It’s 35 years ago since Dundalk staged their very own ‘Easter Rising’ in an unforgettable league game with Derry City at Oriel Park on Easter Monday. Two goals down, and with their title hopes in disarray, Turlough O’Connor’s side responded with three goals in the final 13 minutes to spark scenes of jubilation and claim a famous win that helped the Lilywhites to the league title. We take a look back at one of the most famous games of football played at the old ground, a day when the ‘Oriel Roar’ was born!

In the spring of 1988, Dundalk looked jittery, to say the least! After beating Shelbourne 1-0 at Oriel Park on February 21st, the team’s form fell off a cliff and a dismal run of three draws and two defeats from their next five games left their title hopes hanging by a thread. With Barry Kehoe injured, Turlough O’Connor’s side looked bereft of a spark and a similarly meagre return of just two goals in those five matches suggested that Dundalk had hit the wall at a crucial juncture of the campaign.

Problems on the field were matched by antagonism off it and O’Connor was forced to tackle hostility from sections of the crowd who weren’t happy that his brother Michael was preferred over hometown hero Dessie Gorman and Paul Newe. When O’Connor was substituted in a 1-1 draw with Waterford at Oriel Park on St Patrick’s Day, his older brother left the dugout to admonish the Oriel faithful who cheered the decision!

Things went from bad to worse just three days later when the Lilywhites surrendered top spot to Bohemians after a 2-0 defeat away to Galway United. The Tribesmen were managed by Lilywhites legend Richie Blackmore and speaking afterwards, the former Dundalk goalkeeper heaped more pressure on his old employers, saying: “As soon as the pressure comes on the (Dundalk) players, they collapse.”

With just three league games remaining, the heat was well and truly on and the last thing O’Connor and his team needed was an FAI Cup double header against Cork City but they rolled up their sleeves and dug in. An ill-tempered scoreless draw at Oriel Park on March 27th – which saw Newe sent off and Gorman hospitalised – was followed by a 1-0 win in the replay at Turner’s Cross just three days later. Martin Murray scored the important goal but Terry Eviston was the hero on the night. After shipping a heavy blow in the game at Oriel, the Dubliner required six stitches and couldn’t see out of one eye, but he went against medical advice to play and still had the vision to supply the cross for Murray’s winner.

The win on Leeside was the perfect tonic ahead of two games in the space of three days over the Easter weekend. First up was a trip to Dublin to face reigning champions Shamrock Rovers at Tolka Park on Easter Saturday, followed by the visit of Derry City to Oriel Park on Easter Monday. Both games were pencilled in for 3.30pm starts. Many were expecting a ferocious battle between the reigning champions and the champions-elect but the game in Drumcondra proved to be something of an anti-climax as Dundalk weathered the Rovers storm to win 1-0 thanks to a John Cleary penalty. It was a sign of things to come.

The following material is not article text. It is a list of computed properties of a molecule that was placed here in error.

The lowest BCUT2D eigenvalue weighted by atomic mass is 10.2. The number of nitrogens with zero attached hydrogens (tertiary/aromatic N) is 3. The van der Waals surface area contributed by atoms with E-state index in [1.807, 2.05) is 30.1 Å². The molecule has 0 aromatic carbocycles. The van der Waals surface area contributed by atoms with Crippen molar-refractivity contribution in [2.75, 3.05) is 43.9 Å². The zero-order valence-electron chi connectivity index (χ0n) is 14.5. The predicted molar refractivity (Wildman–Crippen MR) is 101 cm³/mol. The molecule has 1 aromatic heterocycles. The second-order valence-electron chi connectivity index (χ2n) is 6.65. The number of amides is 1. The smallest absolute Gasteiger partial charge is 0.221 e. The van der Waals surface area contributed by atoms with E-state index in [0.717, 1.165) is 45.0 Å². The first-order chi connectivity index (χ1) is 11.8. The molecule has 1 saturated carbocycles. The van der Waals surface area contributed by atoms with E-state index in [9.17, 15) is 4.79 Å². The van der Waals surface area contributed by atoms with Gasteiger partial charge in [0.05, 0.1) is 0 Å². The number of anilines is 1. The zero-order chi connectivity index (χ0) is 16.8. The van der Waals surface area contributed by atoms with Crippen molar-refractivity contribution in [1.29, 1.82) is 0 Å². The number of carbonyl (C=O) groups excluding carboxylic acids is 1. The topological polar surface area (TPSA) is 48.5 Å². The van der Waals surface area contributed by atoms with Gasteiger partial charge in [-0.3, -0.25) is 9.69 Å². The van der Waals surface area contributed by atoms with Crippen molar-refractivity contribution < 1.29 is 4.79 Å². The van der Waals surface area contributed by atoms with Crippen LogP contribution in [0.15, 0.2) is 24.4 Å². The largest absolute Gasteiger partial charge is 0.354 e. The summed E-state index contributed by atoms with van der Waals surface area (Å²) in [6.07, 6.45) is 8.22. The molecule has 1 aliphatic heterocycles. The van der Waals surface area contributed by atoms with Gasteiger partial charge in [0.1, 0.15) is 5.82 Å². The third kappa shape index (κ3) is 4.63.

According to Terry Conlon in The Argus, ‘A sparsely populated Tolka Park took on the appearance of an end-of-season match, rather than two sides heading for the championship. The celebrations, in the end, belonged to the Dundalk supporters who far outnumbered the home faithful, now reduced to a trickle and easy to understand why the heart has gone out of this great Hoops side.’ Later in his report, Conlon described the Hoops’ display as ‘one of the tamest surrenders’ he had ever seen from a Rovers side.

That win meant that Dundalk started Easter Monday a point adrift of league leaders Bohemians, albeit with a game in hand. With The Gypsies at home to a struggling Sligo Rovers team, there was a feeling of anxiety around Oriel Park when Derry’s South African, Owen Da Gama, opened the scoring after 14 minutes when he pounced on a mix-up between Alan O’Neill and John Cleary to tap home. When Da Gama added a second in the 56th minute, firing home after Jonathan Speake’s effort had come back off the woodwork, the vast majority of the 2,500 in Oriel felt it was curtains – especially as Bohs were winning at home to Sligo.

Two goals down on the day, and potentially three points adrift of the summit with just two games to play, Dundalk looked dead and buried but when Gino Lawless powered a header past Stuart Roberts with 13 minutes remaining, the resurrection had begun. “After Derry’s second goal I could just see our whole season going up in smoke… and then Gino scored,” said Alan O’Neill. “To get a draw would have been tremendous but to win the way we did was out of this world.”

The equaliser arrived six minutes later when Larry Wyse, described by Liam Kelly in the Irish Press as ‘the game’s outstanding player, took off on a driving run through the middle’ before playing a pass to Martin Murray and his cross was fired home by Barry Kehoe. As Kevin Mulligan stated in his match report for The Argus, ‘Now the impossible was possible’ and so it proved in the final minute when Dessie Gorman slipped the ball over Roberts to spark mass hysteria. The Argus described the scenes as the ‘most remarkable the ground has ever witnessed. Spectators on the field, chairing the players to the dressing rooms, and others dancing in the stands and on the terraces. Nobody wanted to go home.”